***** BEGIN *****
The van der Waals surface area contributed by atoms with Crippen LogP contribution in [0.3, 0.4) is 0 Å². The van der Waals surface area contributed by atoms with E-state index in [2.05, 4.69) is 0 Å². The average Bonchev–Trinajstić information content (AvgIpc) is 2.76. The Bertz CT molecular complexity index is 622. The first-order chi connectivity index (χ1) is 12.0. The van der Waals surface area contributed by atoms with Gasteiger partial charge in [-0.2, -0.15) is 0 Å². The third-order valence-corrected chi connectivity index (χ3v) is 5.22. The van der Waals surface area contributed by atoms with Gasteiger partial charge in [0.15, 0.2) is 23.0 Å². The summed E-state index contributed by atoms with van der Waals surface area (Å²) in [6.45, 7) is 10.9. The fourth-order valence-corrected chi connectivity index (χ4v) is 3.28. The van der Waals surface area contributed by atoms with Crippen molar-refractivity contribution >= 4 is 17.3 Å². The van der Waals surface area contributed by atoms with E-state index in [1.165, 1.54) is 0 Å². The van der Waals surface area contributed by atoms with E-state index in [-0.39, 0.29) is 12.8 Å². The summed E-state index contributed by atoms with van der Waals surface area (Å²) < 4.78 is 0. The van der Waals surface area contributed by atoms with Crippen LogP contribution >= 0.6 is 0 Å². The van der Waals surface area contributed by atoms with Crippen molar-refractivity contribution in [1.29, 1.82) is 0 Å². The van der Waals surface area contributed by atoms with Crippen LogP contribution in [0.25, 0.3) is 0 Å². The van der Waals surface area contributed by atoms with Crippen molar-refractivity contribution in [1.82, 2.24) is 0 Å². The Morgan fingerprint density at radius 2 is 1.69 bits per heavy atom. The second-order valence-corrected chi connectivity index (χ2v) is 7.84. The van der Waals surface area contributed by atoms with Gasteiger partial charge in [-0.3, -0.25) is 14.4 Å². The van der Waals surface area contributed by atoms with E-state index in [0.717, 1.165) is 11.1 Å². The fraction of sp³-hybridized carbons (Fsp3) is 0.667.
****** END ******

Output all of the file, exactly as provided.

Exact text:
The van der Waals surface area contributed by atoms with Crippen LogP contribution in [0.3, 0.4) is 0 Å². The van der Waals surface area contributed by atoms with E-state index in [2.05, 4.69) is 0 Å². The average Bonchev–Trinajstić information content (AvgIpc) is 2.76. The Bertz CT molecular complexity index is 622. The first-order chi connectivity index (χ1) is 12.0. The van der Waals surface area contributed by atoms with Gasteiger partial charge in [-0.2, -0.15) is 0 Å². The third-order valence-corrected chi connectivity index (χ3v) is 5.22. The van der Waals surface area contributed by atoms with Gasteiger partial charge in [0.15, 0.2) is 23.0 Å². The summed E-state index contributed by atoms with van der Waals surface area (Å²) in [6.45, 7) is 10.9. The fourth-order valence-corrected chi connectivity index (χ4v) is 3.28. The van der Waals surface area contributed by atoms with Crippen molar-refractivity contribution >= 4 is 17.3 Å². The van der Waals surface area contributed by atoms with E-state index in [1.165, 1.54) is 0 Å². The van der Waals surface area contributed by atoms with E-state index in [-0.39, 0.29) is 12.8 Å². The summed E-state index contributed by atoms with van der Waals surface area (Å²) < 4.78 is 0. The van der Waals surface area contributed by atoms with Crippen LogP contribution >= 0.6 is 0 Å². The van der Waals surface area contributed by atoms with Crippen molar-refractivity contribution in [1.29, 1.82) is 0 Å². The van der Waals surface area contributed by atoms with Crippen LogP contribution in [0.25, 0.3) is 0 Å². The van der Waals surface area contributed by atoms with Crippen molar-refractivity contribution in [1.82, 2.24) is 0 Å². The Morgan fingerprint density at radius 2 is 1.69 bits per heavy atom. The second-order valence-corrected chi connectivity index (χ2v) is 7.84. The van der Waals surface area contributed by atoms with Gasteiger partial charge in [-0.3, -0.25) is 14.4 Å². The van der Waals surface area contributed by atoms with E-state index in [0.717, 1.165) is 11.1 Å². The fraction of sp³-hybridized carbons (Fsp3) is 0.667.